Best practices, lessons learned and advice from your peers in the trenches.
Organizations that see Agile as a way to remove a layer of management are either missing the point or at risk of missing a huge opportunity. Specifically, the role of a software development manager takes on a different and often more important role in an Agile framework.
When assessing and comparing technology solutions to support your project management efforts, a wide range of potential features must be weighted and rated, along with vendor fit and cost. Use and customize this software evaluation matrix to guide your selection process.
We should leverage technology to free our teams to focus on higher value work, but if our devices become disruptive, or replace sound judgment, we are increasing project and organizational risk instead. Rules for using technology can help, but the biggest impact will come from showing teams by example.
Agile teams are typically small and ideally stay intact, improving as they bond. But sometimes specific expertise needs to be brought on board. There are several valid reasons to do this but also downsides, from dependency to disruption. Here are three steps to mitigate the risk of adding an "outsider" to your Agile team.
A project’s goals and a project manager’s success measures are often conflated, but they’re not the same thing. Goals come from stakeholders; they are outcome-driven and focused on organizational impact. Success measures demonstrate the work achieved. Here’s a closer look at this key distinction.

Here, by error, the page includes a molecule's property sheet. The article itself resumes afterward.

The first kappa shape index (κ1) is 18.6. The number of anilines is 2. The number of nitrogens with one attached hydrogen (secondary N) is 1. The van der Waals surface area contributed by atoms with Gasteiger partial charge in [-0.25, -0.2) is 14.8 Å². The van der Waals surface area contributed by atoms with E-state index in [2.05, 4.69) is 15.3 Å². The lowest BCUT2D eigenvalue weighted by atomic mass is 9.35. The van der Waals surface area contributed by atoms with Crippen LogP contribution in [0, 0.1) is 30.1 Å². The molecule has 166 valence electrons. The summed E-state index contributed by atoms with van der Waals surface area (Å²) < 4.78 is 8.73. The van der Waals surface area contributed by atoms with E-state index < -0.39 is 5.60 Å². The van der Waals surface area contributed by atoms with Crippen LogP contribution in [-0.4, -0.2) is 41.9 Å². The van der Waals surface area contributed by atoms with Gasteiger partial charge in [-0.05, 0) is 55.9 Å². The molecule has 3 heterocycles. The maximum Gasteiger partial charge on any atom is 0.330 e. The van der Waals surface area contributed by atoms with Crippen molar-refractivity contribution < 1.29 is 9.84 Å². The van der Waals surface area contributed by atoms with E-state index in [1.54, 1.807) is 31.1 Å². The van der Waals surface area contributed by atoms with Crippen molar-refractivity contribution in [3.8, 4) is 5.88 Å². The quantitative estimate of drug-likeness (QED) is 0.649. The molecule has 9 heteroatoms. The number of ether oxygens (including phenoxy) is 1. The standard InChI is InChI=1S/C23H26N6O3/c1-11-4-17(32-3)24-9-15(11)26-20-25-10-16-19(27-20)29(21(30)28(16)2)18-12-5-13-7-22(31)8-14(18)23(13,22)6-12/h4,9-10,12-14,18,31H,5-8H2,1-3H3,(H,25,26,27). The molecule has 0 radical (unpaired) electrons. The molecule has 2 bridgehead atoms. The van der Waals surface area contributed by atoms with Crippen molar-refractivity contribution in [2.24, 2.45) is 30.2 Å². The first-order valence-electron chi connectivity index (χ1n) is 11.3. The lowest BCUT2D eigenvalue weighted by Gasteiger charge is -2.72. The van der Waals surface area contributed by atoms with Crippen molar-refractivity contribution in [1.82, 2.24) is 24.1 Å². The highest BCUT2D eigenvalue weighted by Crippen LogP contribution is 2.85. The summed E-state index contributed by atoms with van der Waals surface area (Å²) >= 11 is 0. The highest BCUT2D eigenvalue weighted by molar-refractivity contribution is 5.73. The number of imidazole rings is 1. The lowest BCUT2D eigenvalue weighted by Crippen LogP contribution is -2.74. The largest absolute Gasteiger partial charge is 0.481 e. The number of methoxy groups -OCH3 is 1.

Project leadership is about finding the “glue” that binds a team to work well together. It starts with gathering information about team members, listening to their concerns and knowledge, finding the common threads that can unify them, and then empowering them to execute the plan.
How many of your projects stagnate before they ever really get going? How many kick off with grand expectations but fail to deliver even minimal benefits? Here is a back-to-basics framework for starting and scaling your work, be it a process, product, system or entire business.
Project teams in regulated industries must get compliance requirements right — a company’s reputation and legal standing depend on it. Here are eight best practices to help PMOs, product owners and business analysts to better understand complex regulatory environments, interpret rapidly changing regulations, and develop clear, complete requirements.
Agile approaches are meant to maximize flexibility, while minimizing costly disruption to projects. In practice, they typically accomplish the former better than the latter. Here are six strategies to help teams manage interruptions and mid-sprint changes. Finding the right balance among them is the key to success.
Once a non-agile customer or sponsor begins to see the benefits of an agile approach, it is critical to reaffirm their leap of faith and build trust through demonstrations that deliver working product, facilitate open discussion and change-focused feedback, and keep the project on track.